A Blackbird in Twilight Blurb
The great Serpent M’gulfn is dead, all save one of its demon-servants destroyed. Now is the time when the power of sorcery might be harnessed for good or for evil.
Journeying disguised to Gorethria comes Melkavesh, daughter of Silvren and Ashurek, eager to use that latent power for good. It seems she is too late, for a ruthless usurper, Duke Xaedrek, has already seized control. Aided by a demon with malign intentions of its own, he intends to restore the evil Gorethrian Empire.
To save the Earth of Three Planes, Melkavesh must defeat Xaedrek – even though their conflict may claim innocent victims and bring other lands to ruin. And can she withstand the temptation to reclaim her birthright – the dark throne renounced by Ashurek – or resist the all-too-seductive charm of Xaedrek himself?
My Reviews of Other Books in the Series
My Review of A Blackbird in Twilight
What a ride! This has taken my emotions up and down so much it’s taken me three days to be able to start writing a review.
A Blackbird in Twilight is the fourth book in Blackbird series, and the concluding part of the story started in A Blackbird in Amber.
Mellorn / Melkavesh has raised an army to repel the Gorethrian army. But her sorcery has been no help to her, and the Gorethrian Emperor Xaedrek is using the power of the last remaining demon to strengthen his soldiers and power his war machines.
But they all fail to see that the biggest threat to Earth is the demon, who has dark plans of their own.
There is some serious character growth in this book! The characters are all imperfect shades of grey.
Mellorn wants to stop the Empire enslaving the whole continent, but she also has her own ego. She sees herself as a saviour, as a leader and an Empress, and she can’t see her own faults.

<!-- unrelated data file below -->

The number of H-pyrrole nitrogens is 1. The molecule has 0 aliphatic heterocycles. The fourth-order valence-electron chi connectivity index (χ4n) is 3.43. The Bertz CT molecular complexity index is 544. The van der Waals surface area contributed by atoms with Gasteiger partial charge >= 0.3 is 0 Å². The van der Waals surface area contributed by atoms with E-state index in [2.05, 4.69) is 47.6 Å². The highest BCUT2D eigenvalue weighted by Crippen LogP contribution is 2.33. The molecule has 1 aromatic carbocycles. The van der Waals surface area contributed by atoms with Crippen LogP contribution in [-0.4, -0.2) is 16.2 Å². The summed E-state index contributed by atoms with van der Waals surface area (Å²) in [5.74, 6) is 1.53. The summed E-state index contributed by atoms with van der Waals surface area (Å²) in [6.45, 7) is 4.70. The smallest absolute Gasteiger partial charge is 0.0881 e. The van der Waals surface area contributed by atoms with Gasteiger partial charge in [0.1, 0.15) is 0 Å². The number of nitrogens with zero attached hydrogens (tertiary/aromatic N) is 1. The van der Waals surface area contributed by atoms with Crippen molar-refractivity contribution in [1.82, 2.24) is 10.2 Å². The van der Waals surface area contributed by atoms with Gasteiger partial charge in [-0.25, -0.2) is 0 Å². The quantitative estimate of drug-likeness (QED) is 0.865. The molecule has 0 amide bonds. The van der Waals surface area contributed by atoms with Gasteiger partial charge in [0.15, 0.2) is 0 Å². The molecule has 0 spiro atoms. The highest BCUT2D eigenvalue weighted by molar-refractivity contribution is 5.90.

Kharaan thinks of herself as a coward, but over the two books, she has evolved into a strong and resilient woman. She acts as Mellorn’s conscience, putting the brakes on the sorceress’ ego.
Xaedrek is doing some very bad things and has allowed himself to be controlled by the demon. But his motivation is his love of Gorethria, and he is sensible and logical and capable of caring. We see all sides of him and he comes across as a real person, not a cardboard cutout villainous Emperor.
The first Blackbird book I enjoyed, but you could see Freda Warrington’s inexperience as a writer, and I found it a little bit naive. Her writing was good from the first book but also improved massively over the series. This fourth book is multilayered and deeply thought out. It’s well written and atmospheric and full of difficult decisions for her characters. There are no right answers here, no obvious rights and wrongs
I can never guess where the story is going to go next, what the characters will do, how they will deal with their problems. And yet, when it happens, when things are resolved, it’s hard to see how it could have happened any other way.
Don’t read Freda Warrington if you don’t want a bittersweet ending. I feel heartbroken and yet happy at the same time. And she is so very good at making her villains so human you understand their actions, and even sympathise with them.
This is the most enjoyable fantasy series I’ve read in a long time, and this book has easily earned its five stars.